As readers of this blog know, there are an array of interesting and important (and theoretically sophisticated and challenging) issues surrounding California's sentencing law and policy that merit extended and repeated coverage in law reviews. And I am proud to note that one of the law reviews that I edit, the Federal Sentencing Reporter, has this new issue on "California's Corrections Crisis." I am thus glad that Professor Uelmen says only that "most" not "all" law reviews are a waste of trees. (And, of course, no trees were killed or even hurt in the production of this blog post.)
Thursday, June 03, 2010
Does anyone have any experience with the BlogWorld conference?
I just got an e-mail inviting me to take advantage of early bird registration for the 2010 BlogWorld & New Media Expo and Conference taking place this October in Las Vegas. Since I am always eager to have an excuse to go to Vegas and since I am also eager to figure out a way to take my law blogging to another level (whatever that means), I am thinking seriously about trying to make it to this event.
I am a bit concerned, however, that this BlogWorld event may be more geared to techies and others more interested in marketing than in content creation and dissemination. Consequently, I am posting here (and in some other blog locales) this bleg for information and feedback on the BlogWorld experience. Relatedly, I filled out a form to offer to be a speaker at the BlogWorld event (which would make registration free and likely could have other benefits), and I would love to hear from anyone as to whether trying to speak at this event sounds like a sensible idea.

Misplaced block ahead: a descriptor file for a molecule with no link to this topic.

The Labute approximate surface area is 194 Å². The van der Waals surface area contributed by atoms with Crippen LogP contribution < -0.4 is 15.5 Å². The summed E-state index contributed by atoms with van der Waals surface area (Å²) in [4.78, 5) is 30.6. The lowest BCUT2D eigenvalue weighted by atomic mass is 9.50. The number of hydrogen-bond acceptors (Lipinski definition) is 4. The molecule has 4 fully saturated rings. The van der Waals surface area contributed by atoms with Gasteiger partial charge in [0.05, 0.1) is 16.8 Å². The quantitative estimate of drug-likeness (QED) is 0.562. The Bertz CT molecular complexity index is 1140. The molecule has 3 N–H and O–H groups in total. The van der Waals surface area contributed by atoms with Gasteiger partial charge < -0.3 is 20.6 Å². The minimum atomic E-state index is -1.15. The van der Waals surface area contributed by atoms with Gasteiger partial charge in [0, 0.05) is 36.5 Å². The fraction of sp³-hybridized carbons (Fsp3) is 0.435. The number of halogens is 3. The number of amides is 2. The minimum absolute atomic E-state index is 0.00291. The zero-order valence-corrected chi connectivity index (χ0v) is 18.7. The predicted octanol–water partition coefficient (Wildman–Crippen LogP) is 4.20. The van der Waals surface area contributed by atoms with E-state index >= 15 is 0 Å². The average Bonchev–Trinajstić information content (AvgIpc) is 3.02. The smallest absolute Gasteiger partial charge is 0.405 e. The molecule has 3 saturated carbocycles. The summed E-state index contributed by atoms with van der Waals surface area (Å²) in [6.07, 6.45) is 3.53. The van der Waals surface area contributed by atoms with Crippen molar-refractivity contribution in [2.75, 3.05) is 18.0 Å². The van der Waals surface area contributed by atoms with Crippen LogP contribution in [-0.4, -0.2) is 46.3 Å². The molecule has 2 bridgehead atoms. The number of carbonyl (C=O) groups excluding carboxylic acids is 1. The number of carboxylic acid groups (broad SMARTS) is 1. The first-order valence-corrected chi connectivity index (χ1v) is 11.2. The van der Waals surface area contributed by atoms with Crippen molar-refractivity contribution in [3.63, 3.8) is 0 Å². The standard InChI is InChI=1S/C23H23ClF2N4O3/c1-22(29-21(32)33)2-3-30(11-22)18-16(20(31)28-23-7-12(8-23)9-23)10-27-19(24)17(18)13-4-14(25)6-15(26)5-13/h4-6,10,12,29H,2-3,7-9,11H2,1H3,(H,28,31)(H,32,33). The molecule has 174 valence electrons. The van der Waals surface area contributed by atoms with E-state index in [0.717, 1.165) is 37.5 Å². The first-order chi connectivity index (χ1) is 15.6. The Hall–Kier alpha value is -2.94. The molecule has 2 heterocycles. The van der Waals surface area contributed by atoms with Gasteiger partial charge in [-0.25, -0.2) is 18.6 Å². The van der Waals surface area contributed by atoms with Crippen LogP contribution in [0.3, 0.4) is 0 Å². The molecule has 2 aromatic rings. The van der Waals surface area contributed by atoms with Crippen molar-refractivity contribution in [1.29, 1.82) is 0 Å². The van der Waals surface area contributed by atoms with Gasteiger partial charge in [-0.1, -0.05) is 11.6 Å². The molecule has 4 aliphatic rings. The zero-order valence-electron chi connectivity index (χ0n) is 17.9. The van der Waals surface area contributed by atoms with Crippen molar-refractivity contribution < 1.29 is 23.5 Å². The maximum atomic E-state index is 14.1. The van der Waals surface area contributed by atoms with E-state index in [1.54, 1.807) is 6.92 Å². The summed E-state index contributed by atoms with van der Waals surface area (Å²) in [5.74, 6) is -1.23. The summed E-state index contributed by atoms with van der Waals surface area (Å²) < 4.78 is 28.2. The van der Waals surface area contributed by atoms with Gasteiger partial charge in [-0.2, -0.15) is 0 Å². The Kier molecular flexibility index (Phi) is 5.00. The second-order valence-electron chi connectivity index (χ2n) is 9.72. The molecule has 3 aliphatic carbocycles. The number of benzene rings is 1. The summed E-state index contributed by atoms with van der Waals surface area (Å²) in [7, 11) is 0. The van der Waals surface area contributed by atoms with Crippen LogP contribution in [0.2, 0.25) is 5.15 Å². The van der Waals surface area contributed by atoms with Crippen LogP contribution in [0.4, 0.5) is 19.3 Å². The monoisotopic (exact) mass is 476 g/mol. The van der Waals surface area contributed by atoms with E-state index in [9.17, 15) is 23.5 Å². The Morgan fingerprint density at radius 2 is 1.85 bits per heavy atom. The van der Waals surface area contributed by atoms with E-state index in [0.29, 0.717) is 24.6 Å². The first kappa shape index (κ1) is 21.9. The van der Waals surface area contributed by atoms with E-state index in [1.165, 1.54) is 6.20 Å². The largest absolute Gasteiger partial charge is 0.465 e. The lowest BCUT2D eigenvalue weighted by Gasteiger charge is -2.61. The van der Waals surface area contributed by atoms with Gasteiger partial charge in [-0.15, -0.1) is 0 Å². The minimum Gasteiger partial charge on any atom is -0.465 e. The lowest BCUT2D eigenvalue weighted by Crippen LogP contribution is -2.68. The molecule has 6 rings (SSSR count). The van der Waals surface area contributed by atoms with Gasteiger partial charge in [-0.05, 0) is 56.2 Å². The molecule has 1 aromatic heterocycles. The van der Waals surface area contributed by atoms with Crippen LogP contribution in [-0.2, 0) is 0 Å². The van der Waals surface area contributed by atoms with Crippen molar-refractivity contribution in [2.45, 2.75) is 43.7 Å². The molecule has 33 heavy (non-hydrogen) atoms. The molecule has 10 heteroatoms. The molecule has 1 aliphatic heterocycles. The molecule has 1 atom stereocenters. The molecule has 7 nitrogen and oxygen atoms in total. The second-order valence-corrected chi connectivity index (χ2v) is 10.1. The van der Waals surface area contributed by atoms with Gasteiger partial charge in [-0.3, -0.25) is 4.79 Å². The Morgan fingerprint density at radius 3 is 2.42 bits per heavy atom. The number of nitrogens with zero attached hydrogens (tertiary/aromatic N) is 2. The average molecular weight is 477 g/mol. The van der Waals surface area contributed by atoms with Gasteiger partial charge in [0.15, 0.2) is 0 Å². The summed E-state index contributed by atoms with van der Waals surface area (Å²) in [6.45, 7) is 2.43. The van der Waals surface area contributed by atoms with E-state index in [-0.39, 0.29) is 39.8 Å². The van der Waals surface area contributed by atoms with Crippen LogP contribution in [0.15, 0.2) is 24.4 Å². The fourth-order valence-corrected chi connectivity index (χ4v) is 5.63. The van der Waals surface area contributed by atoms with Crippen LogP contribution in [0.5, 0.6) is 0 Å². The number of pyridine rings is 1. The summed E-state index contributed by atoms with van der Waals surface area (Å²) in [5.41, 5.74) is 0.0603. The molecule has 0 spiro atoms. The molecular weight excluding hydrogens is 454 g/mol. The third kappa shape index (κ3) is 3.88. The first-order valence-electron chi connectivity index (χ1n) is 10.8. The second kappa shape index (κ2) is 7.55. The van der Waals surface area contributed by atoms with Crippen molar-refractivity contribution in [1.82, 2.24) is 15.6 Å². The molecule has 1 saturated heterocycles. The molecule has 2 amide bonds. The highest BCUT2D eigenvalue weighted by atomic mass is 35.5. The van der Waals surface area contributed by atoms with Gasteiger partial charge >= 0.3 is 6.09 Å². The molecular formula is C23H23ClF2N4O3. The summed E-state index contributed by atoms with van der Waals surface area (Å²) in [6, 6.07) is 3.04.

Friday, May 28, 2010
Going back, going back...
Among the many reasons I have been pleased with the last thee Supreme Court nominees is the interesting common fact that they all graduated from Princeton University, which just happens to all be my alma mater. Indeed, I am very soon to be going back to Old Nassau for a long weekend of festivities. Though I hope to be on-line every so often, blogging will likely be light until Tuesday.
I have the honor to be on an Alumni-Faculty forum panel on the topic of "Civil Liberties in the Obama Administration" taking place starting at 10:30am on Saturday, May 29 in McCosh 28 on the Princeton University campus. I plan at that forum to continue complaining about President Obama's failure to make any use of his historic clemency powers and to lament more generally the very little amount of "hope and change" that the Obama Administration has so far brought to modern federal criminal justice system.
Rumor has it that Mrs. Michelle Obama, who this year is due to celebrate her 25th reunion from Princeton University, is not making it up to New Jersey to join in the traditional Princeton reunion festivities. Too bad, as I was eager to see what it would be like to see members of the US Secret Service marching in the (in)famous P-rade.